Physical therapy focuses on gross motor skills, which include sitting, crawling, walking, running, jumping, balance, coordination. These skills can provide a foundation for success in school, at play, and throughout life. Some children need help developing the foundation they require to grow into healthy, happy adults. We collaborate with children and their families to assist kids in reaching their maximum potential.
Common Problems We Address
- Developmental delays
- Cerebral Palsy
- Spina Bifida
- Down syndrome
- Orthopedic conditions
- Difficulty with: Learning to sit, Crawling, Jumping, Catching a ball, Kicking a ball, Fatiguing easily, Playing physical games with their peers.
Aquatic therapy is provided by a licensed physical therapist or physical therapy assistant at the YMCA. The pool is very beneficial for many children with disabilities, providing a fun and relaxing environment while working on improving functional skills. An aquatic environment is an excellent way to improve coordination, strength, social skills, and walking abilities. The buoyancy of water provides a force that aides children in walking and balance skills, while the density of water provides a constant resistance to movement to increase the strength of the arms, legs, and core muscles.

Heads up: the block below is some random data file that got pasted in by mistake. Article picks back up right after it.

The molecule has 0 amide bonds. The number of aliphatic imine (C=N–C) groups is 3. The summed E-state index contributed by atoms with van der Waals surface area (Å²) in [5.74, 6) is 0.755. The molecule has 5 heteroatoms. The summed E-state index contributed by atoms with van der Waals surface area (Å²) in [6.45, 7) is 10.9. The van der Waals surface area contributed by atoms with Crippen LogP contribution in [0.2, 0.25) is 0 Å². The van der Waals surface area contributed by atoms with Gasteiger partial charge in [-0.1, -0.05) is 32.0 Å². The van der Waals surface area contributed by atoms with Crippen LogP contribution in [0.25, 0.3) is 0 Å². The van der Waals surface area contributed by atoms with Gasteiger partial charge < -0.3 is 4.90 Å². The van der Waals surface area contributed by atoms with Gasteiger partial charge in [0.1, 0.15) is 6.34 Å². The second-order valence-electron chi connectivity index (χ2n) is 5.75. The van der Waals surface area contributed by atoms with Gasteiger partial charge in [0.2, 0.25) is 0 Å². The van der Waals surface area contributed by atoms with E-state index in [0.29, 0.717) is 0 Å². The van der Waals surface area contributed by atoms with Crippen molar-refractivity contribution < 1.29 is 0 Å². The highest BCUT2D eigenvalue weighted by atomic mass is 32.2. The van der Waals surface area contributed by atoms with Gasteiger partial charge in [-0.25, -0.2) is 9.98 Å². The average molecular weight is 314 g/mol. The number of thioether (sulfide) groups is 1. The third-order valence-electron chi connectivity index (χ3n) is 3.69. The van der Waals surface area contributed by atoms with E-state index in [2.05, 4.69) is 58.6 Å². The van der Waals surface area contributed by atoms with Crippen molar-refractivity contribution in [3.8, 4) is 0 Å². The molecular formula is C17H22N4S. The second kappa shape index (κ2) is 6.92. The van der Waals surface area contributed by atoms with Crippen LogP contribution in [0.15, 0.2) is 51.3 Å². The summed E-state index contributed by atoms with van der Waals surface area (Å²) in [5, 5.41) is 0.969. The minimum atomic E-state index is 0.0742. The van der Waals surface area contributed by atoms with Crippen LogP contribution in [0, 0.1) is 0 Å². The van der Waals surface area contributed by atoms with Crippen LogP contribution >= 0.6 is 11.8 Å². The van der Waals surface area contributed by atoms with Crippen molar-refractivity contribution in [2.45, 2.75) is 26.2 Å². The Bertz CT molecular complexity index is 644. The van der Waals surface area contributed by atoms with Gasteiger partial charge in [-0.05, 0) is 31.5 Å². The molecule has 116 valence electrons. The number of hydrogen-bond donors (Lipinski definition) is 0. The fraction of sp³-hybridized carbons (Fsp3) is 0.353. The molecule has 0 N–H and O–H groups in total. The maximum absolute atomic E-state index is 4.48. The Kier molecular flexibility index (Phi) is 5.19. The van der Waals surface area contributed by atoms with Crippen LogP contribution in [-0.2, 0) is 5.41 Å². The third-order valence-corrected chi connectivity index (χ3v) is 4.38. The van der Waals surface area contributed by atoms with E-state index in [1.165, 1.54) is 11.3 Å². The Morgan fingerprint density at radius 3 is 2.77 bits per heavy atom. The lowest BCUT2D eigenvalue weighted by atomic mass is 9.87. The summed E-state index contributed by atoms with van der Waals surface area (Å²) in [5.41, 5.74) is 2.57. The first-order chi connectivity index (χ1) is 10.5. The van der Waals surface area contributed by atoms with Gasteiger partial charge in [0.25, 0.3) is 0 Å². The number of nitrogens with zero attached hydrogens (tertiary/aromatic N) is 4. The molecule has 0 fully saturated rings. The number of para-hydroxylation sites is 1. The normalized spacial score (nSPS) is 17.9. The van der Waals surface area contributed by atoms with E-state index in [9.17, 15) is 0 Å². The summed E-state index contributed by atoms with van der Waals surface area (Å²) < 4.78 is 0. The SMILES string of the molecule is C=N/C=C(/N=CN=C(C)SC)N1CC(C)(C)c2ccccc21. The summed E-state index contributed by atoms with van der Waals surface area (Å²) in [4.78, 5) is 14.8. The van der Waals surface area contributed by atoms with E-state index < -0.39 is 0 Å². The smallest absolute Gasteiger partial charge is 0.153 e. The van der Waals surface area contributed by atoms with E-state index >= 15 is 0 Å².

Vestibular rehabilitation therapy is available for children who have difficulties with dizziness, balance, coordination, and depth perception. Through detailed assessment, a physical therapist will determine a treatment program to improve vestibular conditions and overall function. Therapy may involve maneuvers for decreasing overall dizziness, improving a child’s tolerance to movement through desensitization, or learning to adapt environments or behaviors so a child can have optimal success in their surroundings.
As defined by the American Hippotherapy Association, hippotherapy is a term that refers to the use of the movement of the horse as a treatment tool to address impairments, functional limitations, and disabilities in patients with neuromusculoskeletal dysfunction. Hippotherapy is used as part of an integrated treatment program to achieve functional outcomes. The patient engages in activities on the horse that are enjoyable and challenging. In the controlled hippotherapy environment, the therapist modifies the horse’s movement and carefully grades sensory input. Specific riding skills are not taught (as in therapeutic horseback riding). Rather, a foundation is established to improve neurological function and sensory processing. This foundation can be generalized to a wide range of daily activities.